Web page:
Sessions – Sunday evening + The Tin Box Company

You can see Joe, from Arc, on guitar here – joining in now to the session after listening in for a while from the side, after attending John Doyle’s workshop on the previous morning, after performing the night before with the band, after week’s of rehearsal, after years of practice and listening, after encouragement and example from his family, after generations of the same arc being redrawn time and again, over and over, gently and without fuss.

Singing us all into a sympathetic silence.

This one is actually a family portrait if you read it closely enough.

And if you didn’t know better, you’d almost imagine the tie was worn for the sake of this picture – what a beautiful parallel line it makes for the flute!


Meanwhile, across the road, Dan’s Thai instrument, a khene, specially made in G for trad, was soaring through a few tunes with a few others lingering like yourself as long as possible before the inevitable departure …

… and Frank was discussing with Eibhlis the finer points of Irene’s French rosin (in French!) …

and out of the blue (to some at least) the wildcard act, bluegrass band, The Tin Box Company, started up a notch or two higher their set in the front bar …

… and eventually it is time to go.

But leaving is hard. One more, maybe, across the road?

And sure there’s always Ciaran Carson’s book “Last Night’s Fun” for something of the spirit of the thing in words.

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Singing session – Tutty’s, September 23 – led by Kevin Conneff and Paddy Berry

(CJ keeps the crowds at bay from the front of Tutty’s. Now, there’s a man if ever there was possessing the appropriate level of respect for the skills and needs of singers. He kept his own name off the list, unfortunately.)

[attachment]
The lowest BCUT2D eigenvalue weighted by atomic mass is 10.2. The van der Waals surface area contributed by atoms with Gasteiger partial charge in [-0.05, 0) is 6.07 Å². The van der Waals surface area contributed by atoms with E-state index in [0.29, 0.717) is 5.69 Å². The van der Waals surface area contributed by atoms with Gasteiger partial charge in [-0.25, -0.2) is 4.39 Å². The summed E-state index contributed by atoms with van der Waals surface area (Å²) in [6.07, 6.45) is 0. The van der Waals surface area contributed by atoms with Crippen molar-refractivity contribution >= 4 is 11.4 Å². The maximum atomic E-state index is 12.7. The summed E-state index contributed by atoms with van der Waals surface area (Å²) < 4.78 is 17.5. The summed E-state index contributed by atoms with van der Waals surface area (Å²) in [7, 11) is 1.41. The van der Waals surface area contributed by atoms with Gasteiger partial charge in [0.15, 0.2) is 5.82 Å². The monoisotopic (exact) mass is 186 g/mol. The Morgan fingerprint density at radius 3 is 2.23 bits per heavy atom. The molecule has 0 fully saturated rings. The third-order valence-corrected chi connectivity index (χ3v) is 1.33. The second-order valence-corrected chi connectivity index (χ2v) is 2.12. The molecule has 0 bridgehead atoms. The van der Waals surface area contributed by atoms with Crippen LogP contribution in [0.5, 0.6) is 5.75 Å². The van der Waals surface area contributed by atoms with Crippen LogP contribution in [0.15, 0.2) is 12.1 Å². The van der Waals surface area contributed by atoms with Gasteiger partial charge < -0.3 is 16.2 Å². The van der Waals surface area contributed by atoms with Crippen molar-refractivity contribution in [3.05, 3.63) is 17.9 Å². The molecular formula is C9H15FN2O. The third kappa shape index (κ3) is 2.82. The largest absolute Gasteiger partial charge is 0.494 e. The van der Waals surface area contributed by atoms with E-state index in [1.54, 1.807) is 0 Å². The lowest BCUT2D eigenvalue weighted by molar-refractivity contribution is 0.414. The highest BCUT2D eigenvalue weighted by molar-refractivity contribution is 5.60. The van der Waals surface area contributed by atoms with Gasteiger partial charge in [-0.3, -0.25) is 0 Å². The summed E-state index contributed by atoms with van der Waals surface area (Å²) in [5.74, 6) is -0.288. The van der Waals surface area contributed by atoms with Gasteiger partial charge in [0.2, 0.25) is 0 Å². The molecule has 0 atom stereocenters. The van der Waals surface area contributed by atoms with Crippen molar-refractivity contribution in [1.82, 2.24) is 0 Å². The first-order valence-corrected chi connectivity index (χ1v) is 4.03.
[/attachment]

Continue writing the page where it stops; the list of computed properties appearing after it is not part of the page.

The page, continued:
Singing is a very difficult subject to photograph: in pictures, singing might just as well be ranting or yelling or burping – you can’t really tell. What I’ve learned about photographing singing is that the most revealing shots of the singer come from capturing the expressions of the audience listening.

The already infamous (& no doubt banned from RTE!) Amsterdam ballad being sung, and even with some self-censoring there was plenty to make one blush in it … but even more to make everyone laugh and admire the cleverness of the tale and of its telling in sung verse. (It was followed by an homage to that deep and cherished classic ‘Copacabana’ – “At Tamangos, on the Northside … don’t fall in love”!)

(I learned this weekend not to stick your camera through open windows without having first taken off the lens cap: this last picture in this sequence shows the reaction of the audience as living legend, Mr Kevin Conneff, evoked Mr Bean at one point in my fumblings through the window.)

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Session Saturday – The Hollywood Inn

Playing the bones can be a ghostly thing!

Francis & Brendan blend strings and skin.

3 flute players making music (and Michael a flute maker).

Eibhlis giving in utterly to flute temptation some time around midnight on the Saturday, having lasted all of Friday night jittery and even jealous, and only indulging in a spot of whistle playing earlier on Saturday afternoon across in Tuttys, but just cracking here. Exceptional circumstances this weekend, though.

Didn’t have the big camera with me when I popped over in the early evening on Satuday, but caught this moment with the mobile – not just Eibhlis, but Eric getting some strumming in between admininstrative duties.

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Session – Friday, The Hollywood Inn

It was probably going a while by the time the concert goers arrived, cause there was already a kicking feel to it. But when you consider where it got by the end of the night, it was still only really warming up at midnight. The most amazing part of it was to see Liz Carroll herself sitting there among so many admirers, joining in, and then finding others starting up her tunes in a kind of gentle thank you.

Did I count 9 fiddles at one stage? Was that 5 flutes? 2 banjos. Boxes. A drum or two, and bones. And then, John Doyle … yes, John Doyle playing guitar in the middle of it all!

“Is that a mandolin, I see before me?” says Eric. (But he was still too much in admin mode on Friday night to join in.)

(“I think Bridie has rhubarb up at the house. Come on!”)

Bellows and bongos!

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